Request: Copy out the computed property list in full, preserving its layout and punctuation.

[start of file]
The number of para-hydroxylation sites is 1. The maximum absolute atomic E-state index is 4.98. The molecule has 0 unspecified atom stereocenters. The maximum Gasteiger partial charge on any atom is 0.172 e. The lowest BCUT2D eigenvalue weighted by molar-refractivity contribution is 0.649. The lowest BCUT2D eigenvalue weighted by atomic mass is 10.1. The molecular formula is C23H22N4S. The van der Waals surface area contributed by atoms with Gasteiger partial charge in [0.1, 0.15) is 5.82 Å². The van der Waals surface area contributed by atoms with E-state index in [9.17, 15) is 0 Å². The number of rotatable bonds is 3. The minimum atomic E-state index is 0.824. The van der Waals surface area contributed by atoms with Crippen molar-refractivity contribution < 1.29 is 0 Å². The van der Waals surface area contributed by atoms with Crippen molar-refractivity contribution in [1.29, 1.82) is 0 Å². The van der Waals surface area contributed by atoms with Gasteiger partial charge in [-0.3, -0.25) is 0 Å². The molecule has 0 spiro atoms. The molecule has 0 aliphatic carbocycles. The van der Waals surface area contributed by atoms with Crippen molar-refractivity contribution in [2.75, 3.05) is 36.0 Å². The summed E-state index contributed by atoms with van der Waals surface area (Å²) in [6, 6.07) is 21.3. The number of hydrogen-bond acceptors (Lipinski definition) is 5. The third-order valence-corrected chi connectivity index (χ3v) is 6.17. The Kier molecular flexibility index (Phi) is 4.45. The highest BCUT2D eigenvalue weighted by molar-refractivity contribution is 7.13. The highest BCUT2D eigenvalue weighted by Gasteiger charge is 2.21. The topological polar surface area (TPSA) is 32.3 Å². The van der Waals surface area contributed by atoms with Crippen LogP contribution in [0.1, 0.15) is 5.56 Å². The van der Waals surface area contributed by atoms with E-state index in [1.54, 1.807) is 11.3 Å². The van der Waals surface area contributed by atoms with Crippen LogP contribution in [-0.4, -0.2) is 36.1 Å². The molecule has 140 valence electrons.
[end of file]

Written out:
The number of para-hydroxylation sites is 1. The maximum absolute atomic E-state index is 4.98. The molecule has 0 unspecified atom stereocenters. The maximum Gasteiger partial charge on any atom is 0.172 e. The lowest BCUT2D eigenvalue weighted by molar-refractivity contribution is 0.649. The lowest BCUT2D eigenvalue weighted by atomic mass is 10.1. The molecular formula is C23H22N4S. The van der Waals surface area contributed by atoms with Gasteiger partial charge in [0.1, 0.15) is 5.82 Å². The van der Waals surface area contributed by atoms with E-state index in [9.17, 15) is 0 Å². The number of rotatable bonds is 3. The minimum atomic E-state index is 0.824. The van der Waals surface area contributed by atoms with Crippen molar-refractivity contribution < 1.29 is 0 Å². The van der Waals surface area contributed by atoms with Crippen molar-refractivity contribution in [1.29, 1.82) is 0 Å². The van der Waals surface area contributed by atoms with Gasteiger partial charge in [-0.3, -0.25) is 0 Å². The molecule has 0 spiro atoms. The molecule has 0 aliphatic carbocycles. The van der Waals surface area contributed by atoms with Crippen molar-refractivity contribution in [2.75, 3.05) is 36.0 Å². The summed E-state index contributed by atoms with van der Waals surface area (Å²) in [6, 6.07) is 21.3. The number of hydrogen-bond acceptors (Lipinski definition) is 5. The third-order valence-corrected chi connectivity index (χ3v) is 6.17. The Kier molecular flexibility index (Phi) is 4.45. The highest BCUT2D eigenvalue weighted by molar-refractivity contribution is 7.13. The highest BCUT2D eigenvalue weighted by Gasteiger charge is 2.21. The topological polar surface area (TPSA) is 32.3 Å². The van der Waals surface area contributed by atoms with Crippen LogP contribution in [0.1, 0.15) is 5.56 Å². The van der Waals surface area contributed by atoms with E-state index in [1.54, 1.807) is 11.3 Å². The van der Waals surface area contributed by atoms with Crippen LogP contribution in [-0.4, -0.2) is 36.1 Å². The molecule has 140 valence electrons.